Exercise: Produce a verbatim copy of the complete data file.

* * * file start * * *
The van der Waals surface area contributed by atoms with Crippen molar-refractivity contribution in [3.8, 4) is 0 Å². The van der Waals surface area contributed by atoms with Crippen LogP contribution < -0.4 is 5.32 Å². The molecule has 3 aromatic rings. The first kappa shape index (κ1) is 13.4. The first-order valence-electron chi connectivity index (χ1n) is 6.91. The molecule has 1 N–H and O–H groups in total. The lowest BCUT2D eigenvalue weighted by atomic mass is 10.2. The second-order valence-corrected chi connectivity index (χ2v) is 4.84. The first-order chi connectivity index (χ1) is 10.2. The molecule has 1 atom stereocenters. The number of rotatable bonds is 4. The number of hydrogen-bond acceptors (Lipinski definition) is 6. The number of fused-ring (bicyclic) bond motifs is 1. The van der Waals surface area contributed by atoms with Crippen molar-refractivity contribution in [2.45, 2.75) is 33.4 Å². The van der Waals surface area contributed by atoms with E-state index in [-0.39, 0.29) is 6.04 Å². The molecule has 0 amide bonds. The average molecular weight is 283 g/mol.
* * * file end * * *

The van der Waals surface area contributed by atoms with Crippen molar-refractivity contribution in [3.8, 4) is 0 Å². The van der Waals surface area contributed by atoms with Crippen LogP contribution < -0.4 is 5.32 Å². The molecule has 3 aromatic rings. The first kappa shape index (κ1) is 13.4. The first-order valence-electron chi connectivity index (χ1n) is 6.91. The molecule has 1 N–H and O–H groups in total. The lowest BCUT2D eigenvalue weighted by atomic mass is 10.2. The second-order valence-corrected chi connectivity index (χ2v) is 4.84. The first-order chi connectivity index (χ1) is 10.2. The molecule has 1 atom stereocenters. The number of rotatable bonds is 4. The number of hydrogen-bond acceptors (Lipinski definition) is 6. The number of fused-ring (bicyclic) bond motifs is 1. The van der Waals surface area contributed by atoms with Crippen molar-refractivity contribution in [2.45, 2.75) is 33.4 Å². The van der Waals surface area contributed by atoms with E-state index in [-0.39, 0.29) is 6.04 Å². The molecule has 0 amide bonds. The average molecular weight is 283 g/mol.